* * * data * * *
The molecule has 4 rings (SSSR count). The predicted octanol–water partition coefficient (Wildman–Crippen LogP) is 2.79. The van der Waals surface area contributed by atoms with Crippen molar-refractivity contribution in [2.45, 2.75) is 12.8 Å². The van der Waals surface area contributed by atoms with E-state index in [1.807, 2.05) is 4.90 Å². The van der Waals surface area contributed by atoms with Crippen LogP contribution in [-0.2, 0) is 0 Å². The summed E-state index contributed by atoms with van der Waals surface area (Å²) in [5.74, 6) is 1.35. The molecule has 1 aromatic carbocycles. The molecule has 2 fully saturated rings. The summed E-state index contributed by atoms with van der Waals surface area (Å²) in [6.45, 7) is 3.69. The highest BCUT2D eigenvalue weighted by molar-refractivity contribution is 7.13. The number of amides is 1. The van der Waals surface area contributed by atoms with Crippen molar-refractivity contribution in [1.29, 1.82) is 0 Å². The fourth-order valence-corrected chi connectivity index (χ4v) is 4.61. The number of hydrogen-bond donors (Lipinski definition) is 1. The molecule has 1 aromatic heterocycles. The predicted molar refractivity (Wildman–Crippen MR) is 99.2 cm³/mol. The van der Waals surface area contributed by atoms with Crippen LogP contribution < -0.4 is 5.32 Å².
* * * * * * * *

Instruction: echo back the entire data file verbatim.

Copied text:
The molecule has 4 rings (SSSR count). The predicted octanol–water partition coefficient (Wildman–Crippen LogP) is 2.79. The van der Waals surface area contributed by atoms with Crippen molar-refractivity contribution in [2.45, 2.75) is 12.8 Å². The van der Waals surface area contributed by atoms with E-state index in [1.807, 2.05) is 4.90 Å². The van der Waals surface area contributed by atoms with Crippen LogP contribution in [-0.2, 0) is 0 Å². The summed E-state index contributed by atoms with van der Waals surface area (Å²) in [5.74, 6) is 1.35. The molecule has 1 aromatic carbocycles. The molecule has 2 fully saturated rings. The summed E-state index contributed by atoms with van der Waals surface area (Å²) in [6.45, 7) is 3.69. The highest BCUT2D eigenvalue weighted by molar-refractivity contribution is 7.13. The number of amides is 1. The van der Waals surface area contributed by atoms with Crippen molar-refractivity contribution in [1.29, 1.82) is 0 Å². The fourth-order valence-corrected chi connectivity index (χ4v) is 4.61. The number of hydrogen-bond donors (Lipinski definition) is 1. The molecule has 1 aromatic heterocycles. The predicted molar refractivity (Wildman–Crippen MR) is 99.2 cm³/mol. The van der Waals surface area contributed by atoms with Crippen LogP contribution < -0.4 is 5.32 Å².